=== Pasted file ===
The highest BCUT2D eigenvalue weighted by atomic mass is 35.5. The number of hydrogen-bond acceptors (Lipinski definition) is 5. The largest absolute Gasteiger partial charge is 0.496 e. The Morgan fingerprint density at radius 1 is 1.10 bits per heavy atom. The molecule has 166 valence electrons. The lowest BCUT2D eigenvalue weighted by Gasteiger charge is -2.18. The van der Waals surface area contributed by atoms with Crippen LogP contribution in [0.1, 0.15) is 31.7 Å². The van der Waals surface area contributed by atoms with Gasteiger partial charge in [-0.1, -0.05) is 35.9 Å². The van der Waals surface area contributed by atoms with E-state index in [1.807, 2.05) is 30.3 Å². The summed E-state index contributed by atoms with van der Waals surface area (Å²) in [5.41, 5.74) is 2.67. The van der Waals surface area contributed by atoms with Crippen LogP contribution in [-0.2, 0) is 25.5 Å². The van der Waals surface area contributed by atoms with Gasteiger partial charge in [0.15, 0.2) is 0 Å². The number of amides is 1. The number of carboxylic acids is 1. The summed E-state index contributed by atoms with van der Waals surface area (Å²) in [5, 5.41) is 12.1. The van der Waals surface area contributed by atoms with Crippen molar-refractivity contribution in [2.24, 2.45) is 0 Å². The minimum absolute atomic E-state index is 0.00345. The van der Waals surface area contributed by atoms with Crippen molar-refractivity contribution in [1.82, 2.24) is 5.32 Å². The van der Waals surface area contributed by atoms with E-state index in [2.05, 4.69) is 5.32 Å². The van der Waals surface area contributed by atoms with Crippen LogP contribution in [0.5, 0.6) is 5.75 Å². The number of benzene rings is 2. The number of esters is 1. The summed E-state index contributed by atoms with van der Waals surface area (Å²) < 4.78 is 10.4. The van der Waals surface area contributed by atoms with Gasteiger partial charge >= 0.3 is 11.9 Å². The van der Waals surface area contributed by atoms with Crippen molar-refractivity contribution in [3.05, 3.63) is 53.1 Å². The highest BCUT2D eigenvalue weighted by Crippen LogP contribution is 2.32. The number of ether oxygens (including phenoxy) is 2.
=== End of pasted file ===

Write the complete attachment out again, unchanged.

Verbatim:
The highest BCUT2D eigenvalue weighted by atomic mass is 35.5. The number of hydrogen-bond acceptors (Lipinski definition) is 5. The largest absolute Gasteiger partial charge is 0.496 e. The Morgan fingerprint density at radius 1 is 1.10 bits per heavy atom. The molecule has 166 valence electrons. The lowest BCUT2D eigenvalue weighted by Gasteiger charge is -2.18. The van der Waals surface area contributed by atoms with Crippen LogP contribution in [0.1, 0.15) is 31.7 Å². The van der Waals surface area contributed by atoms with Gasteiger partial charge in [-0.1, -0.05) is 35.9 Å². The van der Waals surface area contributed by atoms with E-state index in [1.807, 2.05) is 30.3 Å². The summed E-state index contributed by atoms with van der Waals surface area (Å²) in [5.41, 5.74) is 2.67. The van der Waals surface area contributed by atoms with Crippen LogP contribution in [-0.2, 0) is 25.5 Å². The van der Waals surface area contributed by atoms with Gasteiger partial charge in [0.15, 0.2) is 0 Å². The number of amides is 1. The number of carboxylic acids is 1. The summed E-state index contributed by atoms with van der Waals surface area (Å²) in [5, 5.41) is 12.1. The van der Waals surface area contributed by atoms with Crippen molar-refractivity contribution in [2.24, 2.45) is 0 Å². The minimum absolute atomic E-state index is 0.00345. The van der Waals surface area contributed by atoms with Crippen molar-refractivity contribution in [1.82, 2.24) is 5.32 Å². The van der Waals surface area contributed by atoms with E-state index in [2.05, 4.69) is 5.32 Å². The van der Waals surface area contributed by atoms with Crippen LogP contribution in [0.5, 0.6) is 5.75 Å². The number of benzene rings is 2. The number of esters is 1. The summed E-state index contributed by atoms with van der Waals surface area (Å²) < 4.78 is 10.4. The van der Waals surface area contributed by atoms with Gasteiger partial charge >= 0.3 is 11.9 Å². The van der Waals surface area contributed by atoms with Crippen molar-refractivity contribution in [3.05, 3.63) is 53.1 Å². The highest BCUT2D eigenvalue weighted by Crippen LogP contribution is 2.32. The number of ether oxygens (including phenoxy) is 2.